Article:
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Mo’ Money, but also Less Problems

November 16, 2017 • Web

A website should do lots of things for you – it should function as your online brochure, it should help people learn a little about you, and more than anything, it should act as a sales tool for your business or product. Yet many websites, if they were an actual employee at your company, would probably be fired for poor performance.

In the spirit of helping you understand how a good website should function…it’s case study time!

First, you might not know this about your good friends over at Digital Link: we are not only your favourite local IT company, we also design websites and make them perform better for you, among other things.

Now that we have established that, I want to introduce you to one of our happy clients, because there is no case study without a client!

Dennis Bancarz of Dennis Bancarz Chartered Professional Accountants needed a new website, and being the happy obligers that we are, we happily obliged. Dennis is an accountant in Sherwood Park, which is a competitive market for accountants. As such, he found himself on page 27 for the basic search term “Sherwood Park accountant”. I don’t know about you, but I rarely go all the way to page 27 of a Google search to find my accountant. So a new website was a great idea, which is why we call Dennis “the Accountant with Really Great Ideas”.

After a redesign of the website (make it look good, and make it well-organized), some new copy (a word we use to describe the words on websites), and some changes to the backend (a word we use to describe the secret inner workings of your website that talk to search engines and send people your way):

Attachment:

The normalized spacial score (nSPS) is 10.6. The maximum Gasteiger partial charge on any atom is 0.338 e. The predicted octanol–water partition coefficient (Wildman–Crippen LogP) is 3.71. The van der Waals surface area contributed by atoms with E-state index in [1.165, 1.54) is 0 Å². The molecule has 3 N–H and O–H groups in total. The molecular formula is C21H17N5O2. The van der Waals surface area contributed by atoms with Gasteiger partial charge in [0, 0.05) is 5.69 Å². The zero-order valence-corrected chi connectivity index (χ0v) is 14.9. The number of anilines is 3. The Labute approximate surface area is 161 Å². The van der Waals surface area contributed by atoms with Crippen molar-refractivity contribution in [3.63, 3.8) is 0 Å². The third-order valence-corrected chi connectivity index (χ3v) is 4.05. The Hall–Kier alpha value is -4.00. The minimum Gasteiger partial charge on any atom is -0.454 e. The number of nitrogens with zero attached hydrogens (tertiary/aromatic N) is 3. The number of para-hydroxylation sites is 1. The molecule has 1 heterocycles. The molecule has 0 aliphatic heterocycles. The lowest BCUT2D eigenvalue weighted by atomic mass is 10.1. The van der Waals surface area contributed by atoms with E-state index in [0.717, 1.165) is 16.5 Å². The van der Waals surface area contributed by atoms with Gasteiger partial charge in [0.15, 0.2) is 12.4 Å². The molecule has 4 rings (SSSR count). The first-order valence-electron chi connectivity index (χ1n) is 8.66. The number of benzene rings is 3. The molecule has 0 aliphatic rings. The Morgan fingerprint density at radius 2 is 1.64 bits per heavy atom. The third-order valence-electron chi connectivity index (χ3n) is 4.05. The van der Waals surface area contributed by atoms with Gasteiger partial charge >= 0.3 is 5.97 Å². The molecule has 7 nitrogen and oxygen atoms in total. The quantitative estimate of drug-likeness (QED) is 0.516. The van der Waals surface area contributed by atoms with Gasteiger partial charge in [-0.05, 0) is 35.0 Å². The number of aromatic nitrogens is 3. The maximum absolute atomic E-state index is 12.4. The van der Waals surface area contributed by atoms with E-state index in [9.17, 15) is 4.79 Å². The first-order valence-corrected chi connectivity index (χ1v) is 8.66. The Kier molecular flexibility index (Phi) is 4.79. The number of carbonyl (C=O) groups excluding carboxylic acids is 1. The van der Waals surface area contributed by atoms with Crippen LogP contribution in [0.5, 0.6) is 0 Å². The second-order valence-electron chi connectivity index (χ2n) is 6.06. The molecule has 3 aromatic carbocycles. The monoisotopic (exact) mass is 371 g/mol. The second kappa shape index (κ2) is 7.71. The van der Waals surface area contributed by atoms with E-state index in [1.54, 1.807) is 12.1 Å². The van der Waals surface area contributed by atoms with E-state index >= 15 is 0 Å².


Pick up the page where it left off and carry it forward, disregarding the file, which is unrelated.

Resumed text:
• moved from Page 27 to Page 4 in just 7 weeks.
  • They saw a 670% increase in website traffic. That means that a whole lot more people searched and found Dennis and his accounting services. Website traffic is something you definitely want more of, unless “Best Kept Secret” is your weird new marketing strategy.
  • There was a decrease in the bounce rate of 82%. This is a very important metric – it indicates how many people clicked on your website link, then immediately hit the back button. It is essentially the equivalent of a blind date walking in, seeing you (Well, not you – this wouldn’t happen to you) and immediately turning around and leaving the restaurant. It says a lot about first impressions and the design of your site. A decrease in bounce rate is very important for someone trying to get customers or clients from online searches.
  • There was also a decrease in load time from 9 seconds to 4 seconds. This might sound like the least impressive metric, but it is actually quite impactful. 79% of web users say they abandon websites that take too long to load, usually never to return. Even a 1 second delay in how fast your website takes to fully load can result in a 7% reduction in conversion. If you saw $100,000 annual revenue from clients who found you online, a 9 second delay would potentially cost you $35,000 in income. Load speed is critical.

So, although this is a blog post and not a sales pitch, I have to ask: what do you think a 670% increase in web traffic and an increase in conversion could do for your business?

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